Jack Szostak holds full professorship and tenure at Harvard Medical School,. He received numerous awards and honors for his great scientific contributions from the United States National Academy of Sciences Award in Molecular Biology, the Hans Sigrist Prize (University of Bern, Switzerland), the Genetics Society of America Medal,  the 2006 Lasker Award, the 2008 Dr. A. H. Heineken Prize, and the 2009 Nobel Prize for Physiology or Medicine ( shared with Elizabeth Blackburn and Carol W. Greider).


Sir Arthur John Gielgud was born into greatness. His paternal great grandmother was Aniela Aszpergerowa, a famous Polish actress. She took part in the Polish Uprising against the Russian Imperial regime in 1863. She was arrested and was imprisoned for a year. When she died in 1902 her funeral was a manifestation of hero worship for one of Poland's greatest patriots. On his mother's side, Gielgud was the grandson of famous British actress Kate Terry, who was celebrated and honoured by audiences (and critics) everywhere she performed - and it is said she portrayed at least 100 roles in the span of her career. His father, Franciszek GieĊ‚gud, was a descendant of Polish nobility (Catholic), from a town called Gielgudyszki (which has been renamed Gelgaudiskis, now situated in Lithuania). Incidentally, Gielgud's older brother Val was a pioneer at BBC Radio, and his other brother Lewis was a widely respected scholar, writer, and dedicated humanitarian. Gielgud's niece Maina is a dancer and had been the artistic director of the Australian Ballet and Royal Danish Ballet.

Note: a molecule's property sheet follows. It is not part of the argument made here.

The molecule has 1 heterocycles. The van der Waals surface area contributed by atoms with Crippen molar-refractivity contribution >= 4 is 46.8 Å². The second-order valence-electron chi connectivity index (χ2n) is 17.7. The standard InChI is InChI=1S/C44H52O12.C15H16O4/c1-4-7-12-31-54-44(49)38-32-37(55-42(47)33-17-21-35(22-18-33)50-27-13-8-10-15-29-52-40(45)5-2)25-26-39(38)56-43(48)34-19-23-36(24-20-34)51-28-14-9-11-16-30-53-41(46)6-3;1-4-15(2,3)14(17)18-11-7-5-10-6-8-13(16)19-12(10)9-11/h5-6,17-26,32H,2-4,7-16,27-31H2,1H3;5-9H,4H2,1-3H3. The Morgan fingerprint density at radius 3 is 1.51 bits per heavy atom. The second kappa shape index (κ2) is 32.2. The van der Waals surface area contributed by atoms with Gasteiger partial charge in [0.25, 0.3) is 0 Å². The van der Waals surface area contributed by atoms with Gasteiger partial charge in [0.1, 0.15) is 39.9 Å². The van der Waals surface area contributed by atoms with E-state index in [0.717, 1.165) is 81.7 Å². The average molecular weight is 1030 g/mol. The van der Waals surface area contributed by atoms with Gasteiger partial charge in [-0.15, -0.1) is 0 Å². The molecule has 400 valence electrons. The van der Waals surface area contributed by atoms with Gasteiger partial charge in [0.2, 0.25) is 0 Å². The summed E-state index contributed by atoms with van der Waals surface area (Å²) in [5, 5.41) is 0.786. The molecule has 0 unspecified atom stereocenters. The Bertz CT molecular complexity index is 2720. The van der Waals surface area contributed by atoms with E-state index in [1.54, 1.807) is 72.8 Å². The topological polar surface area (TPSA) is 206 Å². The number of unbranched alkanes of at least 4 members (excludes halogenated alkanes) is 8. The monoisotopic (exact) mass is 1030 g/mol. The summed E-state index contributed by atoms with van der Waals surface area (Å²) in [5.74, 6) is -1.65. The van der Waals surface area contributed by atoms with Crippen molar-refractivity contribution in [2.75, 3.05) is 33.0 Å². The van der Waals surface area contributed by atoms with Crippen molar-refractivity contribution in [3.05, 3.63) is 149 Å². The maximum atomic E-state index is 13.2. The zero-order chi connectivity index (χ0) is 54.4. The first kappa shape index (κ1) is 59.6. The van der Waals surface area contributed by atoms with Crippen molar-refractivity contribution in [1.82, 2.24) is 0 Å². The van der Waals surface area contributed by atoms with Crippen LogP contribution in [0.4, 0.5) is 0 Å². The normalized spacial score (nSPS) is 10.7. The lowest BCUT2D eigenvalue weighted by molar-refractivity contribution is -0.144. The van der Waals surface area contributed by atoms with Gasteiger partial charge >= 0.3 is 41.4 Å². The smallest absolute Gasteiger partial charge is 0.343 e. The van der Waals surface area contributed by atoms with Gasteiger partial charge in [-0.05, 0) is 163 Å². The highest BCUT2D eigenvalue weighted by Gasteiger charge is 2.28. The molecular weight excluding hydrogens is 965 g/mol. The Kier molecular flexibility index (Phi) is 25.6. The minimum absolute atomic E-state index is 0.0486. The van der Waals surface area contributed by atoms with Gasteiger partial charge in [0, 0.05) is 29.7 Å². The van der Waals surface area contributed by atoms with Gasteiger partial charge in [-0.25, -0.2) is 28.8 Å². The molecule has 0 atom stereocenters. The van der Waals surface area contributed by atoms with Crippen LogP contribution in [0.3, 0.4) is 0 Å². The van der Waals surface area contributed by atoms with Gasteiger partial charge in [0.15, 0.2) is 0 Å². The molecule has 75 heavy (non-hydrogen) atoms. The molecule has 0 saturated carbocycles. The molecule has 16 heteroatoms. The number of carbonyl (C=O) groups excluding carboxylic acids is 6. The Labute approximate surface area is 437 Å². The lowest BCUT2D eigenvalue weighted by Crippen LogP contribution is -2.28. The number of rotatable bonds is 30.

It is no wonder that Gielgud ventured into the performing arts - it was in his blood. And he was blessed with a most magnificent, expressive voice for which his colleague, none other than Sir Alec Guiness, likened to " a silver trumpet muffled in silk". Gielgud achieved fame early on in life when in 1937 he portrayed Hamlet on Broadway.

Young John Gielgud as Hamlet-Famous Polish British - Polish Greatness.comGielgud's Shakespearean legacy is very impressive. It is astounding to learn that Gielgud has performed the role of Hamlet no less than 500 times in six productions!